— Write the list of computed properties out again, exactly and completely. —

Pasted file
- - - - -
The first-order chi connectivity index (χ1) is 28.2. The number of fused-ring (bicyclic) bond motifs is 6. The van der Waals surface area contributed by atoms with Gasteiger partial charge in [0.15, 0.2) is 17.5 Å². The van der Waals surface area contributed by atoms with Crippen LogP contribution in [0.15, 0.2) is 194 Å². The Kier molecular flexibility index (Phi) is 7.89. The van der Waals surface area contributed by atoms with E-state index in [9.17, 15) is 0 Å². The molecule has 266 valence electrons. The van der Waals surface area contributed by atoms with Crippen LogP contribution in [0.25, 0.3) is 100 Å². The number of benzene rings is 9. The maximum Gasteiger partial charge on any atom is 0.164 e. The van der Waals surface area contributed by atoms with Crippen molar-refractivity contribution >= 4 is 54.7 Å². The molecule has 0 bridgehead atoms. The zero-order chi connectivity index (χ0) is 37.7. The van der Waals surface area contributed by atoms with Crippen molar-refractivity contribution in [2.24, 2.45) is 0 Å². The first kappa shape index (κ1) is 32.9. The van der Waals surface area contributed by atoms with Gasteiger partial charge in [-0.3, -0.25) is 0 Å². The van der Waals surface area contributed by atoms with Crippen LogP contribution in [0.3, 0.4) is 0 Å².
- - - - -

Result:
The first-order chi connectivity index (χ1) is 28.2. The number of fused-ring (bicyclic) bond motifs is 6. The van der Waals surface area contributed by atoms with Gasteiger partial charge in [0.15, 0.2) is 17.5 Å². The van der Waals surface area contributed by atoms with Crippen LogP contribution in [0.15, 0.2) is 194 Å². The Kier molecular flexibility index (Phi) is 7.89. The van der Waals surface area contributed by atoms with E-state index in [9.17, 15) is 0 Å². The molecule has 266 valence electrons. The van der Waals surface area contributed by atoms with Crippen LogP contribution in [0.25, 0.3) is 100 Å². The number of benzene rings is 9. The maximum Gasteiger partial charge on any atom is 0.164 e. The van der Waals surface area contributed by atoms with Crippen molar-refractivity contribution >= 4 is 54.7 Å². The molecule has 0 bridgehead atoms. The zero-order chi connectivity index (χ0) is 37.7. The van der Waals surface area contributed by atoms with Crippen molar-refractivity contribution in [2.24, 2.45) is 0 Å². The first kappa shape index (κ1) is 32.9. The van der Waals surface area contributed by atoms with Gasteiger partial charge in [-0.3, -0.25) is 0 Å². The van der Waals surface area contributed by atoms with Crippen LogP contribution in [0.3, 0.4) is 0 Å².